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Food for Thought Makes a Difference in Success of LCS Students

Written by Alyssa Wilson, University of Lynchburg Bonner Intern 

This week, Lynchburg City Schools opened its doors to students for the start of a new school year. What does it take for a student of any age to succeed in school? It takes a village of people and services to ensure a child’s success, but one thing that is crucial to every student is a regular, nutritious diet. 

While students may receive breakfast and lunch during the school week, many go home to empty pantries on the weekends, which inhibits their ability to learn and grow. Food for Thought was started by parents within the school system to address this issue. Overtime, Food for Thought merged with Park View Community Mission and became one of their widest reaching programs. 

In the past, students in need have received a food bag that contains seven meals and four snacks, enough to ideally last the child until Monday. This past school year Food for Thought served 1,000 students per week through their meal bags, pantries at community centers and on college campuses. “If we tell students that education is a way out of poverty, let’s make sure they have the nutrition they need in order to do that,” says Todd Blake, Executive Director of Park View Community Mission.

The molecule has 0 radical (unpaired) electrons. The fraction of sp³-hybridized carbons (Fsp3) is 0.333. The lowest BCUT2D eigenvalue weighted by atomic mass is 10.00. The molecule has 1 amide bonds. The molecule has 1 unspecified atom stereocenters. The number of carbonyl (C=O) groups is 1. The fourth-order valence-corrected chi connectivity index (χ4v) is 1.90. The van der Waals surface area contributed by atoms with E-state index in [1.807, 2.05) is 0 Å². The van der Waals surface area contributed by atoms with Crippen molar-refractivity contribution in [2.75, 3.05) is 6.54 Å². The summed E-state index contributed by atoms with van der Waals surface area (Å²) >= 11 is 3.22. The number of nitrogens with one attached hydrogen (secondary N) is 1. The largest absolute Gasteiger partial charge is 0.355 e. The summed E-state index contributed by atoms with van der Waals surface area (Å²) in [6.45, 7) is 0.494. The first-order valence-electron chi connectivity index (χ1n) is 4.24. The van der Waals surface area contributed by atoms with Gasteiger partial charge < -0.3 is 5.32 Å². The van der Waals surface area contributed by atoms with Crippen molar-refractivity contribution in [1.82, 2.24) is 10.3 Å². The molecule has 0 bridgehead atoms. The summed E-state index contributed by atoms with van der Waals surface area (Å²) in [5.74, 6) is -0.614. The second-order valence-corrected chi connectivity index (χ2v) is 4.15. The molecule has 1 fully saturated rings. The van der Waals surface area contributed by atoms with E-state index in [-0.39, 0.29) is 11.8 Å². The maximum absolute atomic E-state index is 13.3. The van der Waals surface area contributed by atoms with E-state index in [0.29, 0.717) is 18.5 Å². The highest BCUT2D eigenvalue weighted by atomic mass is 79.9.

Starting this school year, Lynchburg City Schools and Food for Thought are teaming up to make some changes within the program. Instead of weekly food bags, a pantry will be placed in each school so that students are able to choose what they would like to eat. This change will give students more “agency and choice”, says Blake. In addition to giving students more autonomy, this change will also reduce food waste because children are able to choose food that they enjoy.

It takes about 2,000 volunteer hours per month to run Food for Thought efficiently. Park View Community Mission has many dedicated volunteers across all of their programs, but more volunteers are always needed and welcomed. All ages are able to volunteer in packing food bagshelping work the food pantry, or assisting in warehouse projects that will surround a variety of different jobs. 

Park View is strong in their belief that all ages can and should volunteer within their community. Blake says, “Volunteering changes the way we see and know our neighbor.” Blake’s own daughter volunteered with her soccer team at Food for Thought, showing that all groups can volunteer to make a difference as well. 

In 2022, Park View served 113,000 neighbors across their different programs. It takes a lot to run a nonprofit in Lynchburg that has such a wide reach. In order to continue to serve the community, the organization hosts fundraisers like the upcoming "Night at the Masquerade" event that is being held on September 9 at The Virginian Hotel. There are only four tables remaining for the event. The "Boots & BBQ" event on September 19 at Cedar Oaks Farm is sold out.

Park View welcomes donations and volunteers at all times. Community members can donate and/or search for volunteer opportunities by visiting Park View’s SHARE Greater Lynchburg profile

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